“Abwoon d’bwashmaya” (Our Father which art in heaven)
“Nethqadash shmakh” (Hallowed be thy name)
Boy, the past few days, have I been a mess. Everything, and I mean everything, suddenly came crashing down on me: my age, the loss of a significant friendship, my mother’s illness, my children living their own lives, my marriage challenges, my impending monthly, allergies, exhaustion, there’s probably more that I’m forgetting because I need to add forgetfulness to the list – and all that black swarming cloud of anxiety has been following me to bed, where it hovers over my head and keeps me awake. I didn’t sleep again last night, so I came into the living room and sat down on the couch. I checked my stuff online. I set my computer aside and made some tea and went back to the couch and drew in my art journal. Then I spent some time looking around the room, thinking about decor for awhile. Then I picked up my Prayers of the Cosmos book, the one in which the author presents the Lord’s Prayer in Aramaic and offers his insight into each line. I’m only up to line two at this point, but this is what happened to me today.
There I was, breathing in “Abwoon d’bwashmaya” and breathing out “Nethqadash shmakh” several times, over and over, when – to my surprise – I began to feel as if my insides were awash in a warm bath of the most accepting love ever. Then I heard in my spirit:
You’re back, Kelly. You know that, don’t you?
Me: Yes Lord, I know that. I’ve been away for a long time, haven’t I?
No, you haven’t. You’ve been right here the whole time.
And then I started to cry. Like I’m doing again now, telling you about it. (Incidentally, I love how it works that even when God isn’t speaking through anybody but yourself, there’s still paradox: I’m back, yet I never left. I freaking love that, it’s one of my favorite things about God.)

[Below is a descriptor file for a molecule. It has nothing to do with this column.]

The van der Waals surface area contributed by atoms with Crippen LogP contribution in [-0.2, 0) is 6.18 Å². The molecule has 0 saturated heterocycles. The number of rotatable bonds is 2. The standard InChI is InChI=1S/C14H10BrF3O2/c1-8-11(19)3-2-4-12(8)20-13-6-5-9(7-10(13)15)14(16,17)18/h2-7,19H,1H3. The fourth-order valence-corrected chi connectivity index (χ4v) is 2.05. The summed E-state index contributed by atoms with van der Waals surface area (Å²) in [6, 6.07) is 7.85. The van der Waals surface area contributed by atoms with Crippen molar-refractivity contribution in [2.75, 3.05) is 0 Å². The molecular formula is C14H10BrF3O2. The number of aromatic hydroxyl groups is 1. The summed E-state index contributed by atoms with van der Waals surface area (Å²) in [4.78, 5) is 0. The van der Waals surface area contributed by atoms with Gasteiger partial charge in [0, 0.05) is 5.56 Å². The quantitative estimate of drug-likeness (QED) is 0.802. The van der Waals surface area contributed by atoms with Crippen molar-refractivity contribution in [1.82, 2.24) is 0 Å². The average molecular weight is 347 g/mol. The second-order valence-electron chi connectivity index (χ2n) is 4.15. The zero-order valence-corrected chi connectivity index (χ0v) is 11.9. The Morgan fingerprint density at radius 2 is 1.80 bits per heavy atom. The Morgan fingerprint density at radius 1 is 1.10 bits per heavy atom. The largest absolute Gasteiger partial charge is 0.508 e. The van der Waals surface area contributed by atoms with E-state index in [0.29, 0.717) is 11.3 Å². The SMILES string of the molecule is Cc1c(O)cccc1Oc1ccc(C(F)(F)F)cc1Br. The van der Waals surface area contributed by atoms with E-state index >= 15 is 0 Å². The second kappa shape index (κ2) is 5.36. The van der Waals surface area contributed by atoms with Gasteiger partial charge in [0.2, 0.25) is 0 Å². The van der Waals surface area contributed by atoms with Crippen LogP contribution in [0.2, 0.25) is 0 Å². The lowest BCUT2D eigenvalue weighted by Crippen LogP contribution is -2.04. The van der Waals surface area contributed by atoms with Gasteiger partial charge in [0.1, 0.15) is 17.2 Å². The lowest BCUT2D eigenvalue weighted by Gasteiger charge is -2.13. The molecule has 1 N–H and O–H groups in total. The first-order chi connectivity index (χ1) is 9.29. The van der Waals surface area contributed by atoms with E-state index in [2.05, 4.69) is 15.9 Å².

I don’t know how long I was there, curled up and unmoving on the couch, saturated in the overwhelming love of God and feeling of home, but it was a good while. When my mind began to stir again, I thought about how Thich Nhat Hanh reveres Jesus, and encourages the westerners who flock to his Buddhist sangha in droves to go back to their Christian roots because that’s where they belong. He tells them that it’s good to take back whatever they learn from him and others, but to stop rejecting where they had been born, and to whom they had been born. And it reminded me of what I’d just read in 2012: The Return of Quetzlcoatl, where author Daniel Pinchbeck relates that he had begun to think seriously about Jesus — startling to him because he’d grown up an atheist, and had never thought much of Christianity at all. He wrote several pages about it, but this is the part that struck me so powerfully:
The figure of the sacrificed Christ represents an awkward antipode to contemporary trends, suggesting that the pursuit of meaningful spirituality requires a commitment to the collective that goes beyond the limits of what is comfortable or reasonable. Among contemporary yogis and post-modern mystics, alienation from the revolutionary figure of the biblical and Gnostic Christ may represent a necessary phase before we can return to this tradition, integrating it at a deeper level of understanding. Since we are removed from all spiritual dogma, we have the opportunity to explore our own heritage as if it were new and original.
Maybe this was what was meant when God said I’d left but had never really gone anywhere… I love it! I still have my Buddha sitting on a shelf, out of gratitude for what I’ve learned from his teachings, but after having read that passage, I dug out of storage an old family etching of Jesus on the cross and am going to put that up in the living room today. It’s pretty big! There’ll be no missing it, that’s for sure. This morning, I’m at peace. Love to you all!